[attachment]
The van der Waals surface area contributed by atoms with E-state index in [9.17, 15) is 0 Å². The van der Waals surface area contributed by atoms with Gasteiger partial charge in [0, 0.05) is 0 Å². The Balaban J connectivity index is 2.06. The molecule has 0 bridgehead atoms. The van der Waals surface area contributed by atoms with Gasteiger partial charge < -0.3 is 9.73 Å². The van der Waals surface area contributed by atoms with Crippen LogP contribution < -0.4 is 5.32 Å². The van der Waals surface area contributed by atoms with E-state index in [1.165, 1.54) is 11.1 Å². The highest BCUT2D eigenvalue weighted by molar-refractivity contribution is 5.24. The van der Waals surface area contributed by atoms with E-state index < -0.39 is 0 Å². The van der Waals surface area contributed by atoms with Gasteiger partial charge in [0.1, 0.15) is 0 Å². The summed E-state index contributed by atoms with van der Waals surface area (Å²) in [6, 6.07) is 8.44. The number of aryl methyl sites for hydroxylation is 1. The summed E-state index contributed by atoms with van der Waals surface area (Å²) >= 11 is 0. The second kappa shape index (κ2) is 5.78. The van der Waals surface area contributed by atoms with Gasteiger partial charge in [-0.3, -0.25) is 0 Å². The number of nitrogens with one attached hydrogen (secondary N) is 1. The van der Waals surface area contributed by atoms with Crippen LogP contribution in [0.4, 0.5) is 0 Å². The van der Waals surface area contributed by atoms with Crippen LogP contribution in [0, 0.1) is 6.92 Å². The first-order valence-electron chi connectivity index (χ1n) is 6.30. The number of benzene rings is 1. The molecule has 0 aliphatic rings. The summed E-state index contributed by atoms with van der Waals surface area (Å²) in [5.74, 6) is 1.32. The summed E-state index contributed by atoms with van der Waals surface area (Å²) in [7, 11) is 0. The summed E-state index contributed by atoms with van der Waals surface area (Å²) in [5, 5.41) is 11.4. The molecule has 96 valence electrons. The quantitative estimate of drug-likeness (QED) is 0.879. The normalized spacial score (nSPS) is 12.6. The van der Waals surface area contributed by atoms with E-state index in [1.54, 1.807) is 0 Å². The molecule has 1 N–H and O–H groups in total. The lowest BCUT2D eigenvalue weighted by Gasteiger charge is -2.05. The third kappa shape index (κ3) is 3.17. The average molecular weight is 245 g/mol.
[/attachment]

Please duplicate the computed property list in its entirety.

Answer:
The van der Waals surface area contributed by atoms with E-state index in [9.17, 15) is 0 Å². The van der Waals surface area contributed by atoms with Gasteiger partial charge in [0, 0.05) is 0 Å². The Balaban J connectivity index is 2.06. The molecule has 0 bridgehead atoms. The van der Waals surface area contributed by atoms with Gasteiger partial charge < -0.3 is 9.73 Å². The van der Waals surface area contributed by atoms with Crippen LogP contribution < -0.4 is 5.32 Å². The van der Waals surface area contributed by atoms with E-state index in [1.165, 1.54) is 11.1 Å². The highest BCUT2D eigenvalue weighted by molar-refractivity contribution is 5.24. The van der Waals surface area contributed by atoms with E-state index < -0.39 is 0 Å². The van der Waals surface area contributed by atoms with Gasteiger partial charge in [0.1, 0.15) is 0 Å². The summed E-state index contributed by atoms with van der Waals surface area (Å²) in [6, 6.07) is 8.44. The number of aryl methyl sites for hydroxylation is 1. The summed E-state index contributed by atoms with van der Waals surface area (Å²) >= 11 is 0. The second kappa shape index (κ2) is 5.78. The van der Waals surface area contributed by atoms with Gasteiger partial charge in [-0.3, -0.25) is 0 Å². The number of nitrogens with one attached hydrogen (secondary N) is 1. The van der Waals surface area contributed by atoms with Crippen LogP contribution in [0.4, 0.5) is 0 Å². The van der Waals surface area contributed by atoms with Crippen LogP contribution in [0, 0.1) is 6.92 Å². The first-order valence-electron chi connectivity index (χ1n) is 6.30. The number of benzene rings is 1. The molecule has 0 aliphatic rings. The summed E-state index contributed by atoms with van der Waals surface area (Å²) in [5.74, 6) is 1.32. The summed E-state index contributed by atoms with van der Waals surface area (Å²) in [7, 11) is 0. The summed E-state index contributed by atoms with van der Waals surface area (Å²) in [5, 5.41) is 11.4. The molecule has 96 valence electrons. The quantitative estimate of drug-likeness (QED) is 0.879. The normalized spacial score (nSPS) is 12.6. The van der Waals surface area contributed by atoms with E-state index in [1.54, 1.807) is 0 Å². The molecule has 1 N–H and O–H groups in total. The lowest BCUT2D eigenvalue weighted by Gasteiger charge is -2.05. The third kappa shape index (κ3) is 3.17. The average molecular weight is 245 g/mol.